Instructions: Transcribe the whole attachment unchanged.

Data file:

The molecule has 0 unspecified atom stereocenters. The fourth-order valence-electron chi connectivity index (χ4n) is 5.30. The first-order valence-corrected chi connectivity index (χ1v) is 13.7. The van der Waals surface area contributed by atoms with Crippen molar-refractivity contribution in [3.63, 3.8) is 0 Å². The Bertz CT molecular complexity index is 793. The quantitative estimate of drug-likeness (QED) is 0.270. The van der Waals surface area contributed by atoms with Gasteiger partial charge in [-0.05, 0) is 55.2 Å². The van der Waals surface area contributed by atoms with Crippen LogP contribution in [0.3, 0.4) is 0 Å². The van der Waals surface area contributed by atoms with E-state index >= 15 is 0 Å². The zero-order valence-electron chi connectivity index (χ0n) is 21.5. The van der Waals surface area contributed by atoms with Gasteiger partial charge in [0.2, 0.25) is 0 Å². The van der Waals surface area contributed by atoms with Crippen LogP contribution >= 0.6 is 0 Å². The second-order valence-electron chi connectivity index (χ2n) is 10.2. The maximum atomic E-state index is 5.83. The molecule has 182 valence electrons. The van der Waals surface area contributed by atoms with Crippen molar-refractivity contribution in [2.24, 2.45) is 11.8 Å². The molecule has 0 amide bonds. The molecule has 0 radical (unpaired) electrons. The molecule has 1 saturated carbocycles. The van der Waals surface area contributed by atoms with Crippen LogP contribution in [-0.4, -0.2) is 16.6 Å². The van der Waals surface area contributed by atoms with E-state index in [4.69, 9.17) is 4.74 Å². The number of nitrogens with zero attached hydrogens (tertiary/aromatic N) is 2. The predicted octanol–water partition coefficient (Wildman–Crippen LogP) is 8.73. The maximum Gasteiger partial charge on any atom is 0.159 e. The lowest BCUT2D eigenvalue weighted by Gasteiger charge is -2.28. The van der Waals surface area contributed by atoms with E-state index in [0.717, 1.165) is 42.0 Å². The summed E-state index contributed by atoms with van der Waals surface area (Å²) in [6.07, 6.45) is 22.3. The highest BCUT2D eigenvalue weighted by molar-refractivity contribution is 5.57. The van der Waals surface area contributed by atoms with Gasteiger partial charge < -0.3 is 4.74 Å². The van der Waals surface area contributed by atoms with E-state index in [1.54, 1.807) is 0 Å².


The molecule has 0 unspecified atom stereocenters. The fourth-order valence-electron chi connectivity index (χ4n) is 5.30. The first-order valence-corrected chi connectivity index (χ1v) is 13.7. The van der Waals surface area contributed by atoms with Crippen molar-refractivity contribution in [3.63, 3.8) is 0 Å². The Bertz CT molecular complexity index is 793. The quantitative estimate of drug-likeness (QED) is 0.270. The van der Waals surface area contributed by atoms with Gasteiger partial charge in [-0.05, 0) is 55.2 Å². The van der Waals surface area contributed by atoms with Crippen LogP contribution in [0.3, 0.4) is 0 Å². The van der Waals surface area contributed by atoms with E-state index >= 15 is 0 Å². The zero-order valence-electron chi connectivity index (χ0n) is 21.5. The van der Waals surface area contributed by atoms with Gasteiger partial charge in [0.2, 0.25) is 0 Å². The van der Waals surface area contributed by atoms with Crippen LogP contribution >= 0.6 is 0 Å². The second-order valence-electron chi connectivity index (χ2n) is 10.2. The maximum atomic E-state index is 5.83. The molecule has 182 valence electrons. The van der Waals surface area contributed by atoms with Crippen molar-refractivity contribution in [2.24, 2.45) is 11.8 Å². The molecule has 0 amide bonds. The molecule has 0 radical (unpaired) electrons. The molecule has 1 saturated carbocycles. The van der Waals surface area contributed by atoms with Crippen LogP contribution in [-0.4, -0.2) is 16.6 Å². The van der Waals surface area contributed by atoms with E-state index in [4.69, 9.17) is 4.74 Å². The number of nitrogens with zero attached hydrogens (tertiary/aromatic N) is 2. The predicted octanol–water partition coefficient (Wildman–Crippen LogP) is 8.73. The maximum Gasteiger partial charge on any atom is 0.159 e. The lowest BCUT2D eigenvalue weighted by Gasteiger charge is -2.28. The van der Waals surface area contributed by atoms with E-state index in [0.717, 1.165) is 42.0 Å². The summed E-state index contributed by atoms with van der Waals surface area (Å²) in [6.07, 6.45) is 22.3. The highest BCUT2D eigenvalue weighted by molar-refractivity contribution is 5.57. The van der Waals surface area contributed by atoms with Gasteiger partial charge < -0.3 is 4.74 Å². The van der Waals surface area contributed by atoms with E-state index in [1.54, 1.807) is 0 Å².